The first postcard arrived within days of my suggesting that The Gaydi Project document her road trip. I bought a map of the United States to hang on my daughter's bedroom wall and planned to line my mother's route with the postcards as they arrived. I thought it would be fun for my kid to see where her grandmother and my godmother were headed. Also, it was my way of keeping tabs. And learning my states. And riding shotgun in absentia. Dear Ruby, I'm in Washington D.C. with Mary Jane. We took Perrito to the White House but couldn't find Bo (Sasha and Malia's dog). I love you madly. Yer Tutu My thrill at the notion of a meandering road trip with a best friend was matched ounce for ounce by my daughter's apathy, an indifference that should have been predictable. Running to the mailbox was exciting, sure. But listening to me read the postcards was no competition for that shiny object right over there! After four years as a mother, I'm still reconciling the fact that parenting is almost always the vision of reality colliding with the reality of reality. Reading the first, second and third postcards out loud to an empty room, it occurred to me that perhaps this is why my mother didn't invite me along for any part of her journey.
This trip was at least two years in the making. It took almost that long for my godmother to sell her house in Pittsburgh, a length of time that, one could argue, adds some legitimacy to Sienna Miller's 2006 assessment of the city. No sooner was the offer accepted than my mother bought a plane ticket and headed east, losing her fancy prescription sunglasses somewhere between boarding and deplaning the red-eye. Not being one to wallow in setbacks, she bought a hat and carried on. (Fifty bucks says her shades are on her desk at home.)
She helped tie up the loose ends in Shittsburgh, and then Mary Jane, my mother and her yarmulke-wearing Chihuahua piled into the car and pointed it toward Seattle in a squiggly, we-don't-have-any-place-to-be kind of way. The goal was Route 66 via Graceland.Dear Ruby, Here is a delicious recipe from Elvis' Kitchen. It's for peanut butter and banana sandwiches. Only make it in an emergency. I love you! TutuThough these two adventurers are not fugitives—as far as I know—I could only envision Thelma & Louise. I saw red lipstick, twisting cigarette smoke and billowing scarves. I saw Brad Pitt with his hair dryer stuffed into the waistband-holster of his jeans and a car soaring off a red-rock cliff. I saw sexy. I saw dangerous.
“No!” my mother hooted when I mentioned my visions on the phone during one of my check-ins. “We're Lucy and Ethel and Little Ricky!” This was hardly reassuring. Just what the interstate needs, two Vitameatavegamin Girls behind the wheel. Sexy: No. Dangerous: Terrifically.
“Well, are you having fun?” I asked.
“Oh, Aaryn—we're having a blast!”
MJ and The Gaydi Project—I think I've coined a band name—visited friends in Chicago, cut through St. Louis, attended a hoedown in Tulsa thrown in their honor and survived Amarillo.Dear Ruby, I'm getting closer to you everyday… & I'm coming via this old road. Right now I'm in the state of Texas. Pray for me (or ask your parents for bail money). Love, TutuThey stopped in Santa Fe and scooted through bustling Prescott before detouring to San Diego, where they'd committed to a babysitting gig. The entire trip had been problem-free until they exited College Avenue on their way to my place. My mother was driving when they were rear-ended and couldn't say definitively whether she'd slowed down or stopped. Neither of them was hurt, thank God, because I needed a night out like Dick Cheney needs someone to cut his mic. The silly man who hit them took off, but Thelma and Louise—er, Lucy and Ethel—tailed him until he gave himself up. You might be intimidated, too.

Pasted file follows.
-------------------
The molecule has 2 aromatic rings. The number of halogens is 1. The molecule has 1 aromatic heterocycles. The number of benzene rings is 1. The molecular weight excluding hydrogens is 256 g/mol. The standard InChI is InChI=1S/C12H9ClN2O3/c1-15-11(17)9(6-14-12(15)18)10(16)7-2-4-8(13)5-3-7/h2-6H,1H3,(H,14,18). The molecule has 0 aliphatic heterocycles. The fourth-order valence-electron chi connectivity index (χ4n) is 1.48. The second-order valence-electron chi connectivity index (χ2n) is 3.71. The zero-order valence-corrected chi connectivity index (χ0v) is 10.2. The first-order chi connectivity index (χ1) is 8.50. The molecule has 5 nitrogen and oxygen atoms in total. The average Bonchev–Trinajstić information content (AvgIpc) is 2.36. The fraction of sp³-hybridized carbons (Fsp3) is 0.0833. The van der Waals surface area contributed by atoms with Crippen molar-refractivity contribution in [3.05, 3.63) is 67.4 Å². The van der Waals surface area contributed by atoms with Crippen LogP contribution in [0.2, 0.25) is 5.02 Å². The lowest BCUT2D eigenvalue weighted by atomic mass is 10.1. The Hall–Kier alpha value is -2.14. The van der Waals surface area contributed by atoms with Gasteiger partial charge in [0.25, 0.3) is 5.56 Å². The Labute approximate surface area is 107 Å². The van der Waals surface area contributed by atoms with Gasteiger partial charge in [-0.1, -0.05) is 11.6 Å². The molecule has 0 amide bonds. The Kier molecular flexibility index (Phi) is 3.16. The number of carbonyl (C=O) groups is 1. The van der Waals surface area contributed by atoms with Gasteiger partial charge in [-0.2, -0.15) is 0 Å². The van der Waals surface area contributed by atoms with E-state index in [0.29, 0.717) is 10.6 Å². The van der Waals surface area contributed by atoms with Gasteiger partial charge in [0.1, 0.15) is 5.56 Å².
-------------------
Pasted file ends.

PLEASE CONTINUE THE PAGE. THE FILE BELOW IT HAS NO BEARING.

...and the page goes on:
At first glance, these two 60-something women are totally different: MJ is reserved and L.L. Bean-y, while my mother is flamboyant and Eileen Fisher-ish. MJ is an extraordinary chef. My mother excels at preparing beige food. MJ smokes cigarettes. My mother smokes MJ. None of this really matters, though, because they're both touched by a little bit of The Crazy and appreciate cocktail hour. At breakfast.
During college, the two of them spent a summer in San Francisco with six other women. There, they frequented bars using fake IDs and my mother picked up on men using a fake accent, which dissipated in direct proportion to the amount of alcohol consumed. I don't know, but if I had to guess, based on their personalities, I'd say Mary Jane pretended she didn't speak English at all.
Though they eventually did it on different coasts, each woman raised a family, ended a marriage, created a successful career and maintained a friendship that has never failed to pick up where it left off the last time they said goodbye. It truly is something to spend time with them together.
Now my unintentional heroes are making their way up the 101, the rear bumper hanging a little lower than when they set out. At last contact, they were someplace along the Oregon Coast, a tad too close to sheer drop-offs for my taste. MJ is jobless and homeless, but my mother has an appetite and an empty daybed. I think the relationship is going to last. If they don't fly off that cliff.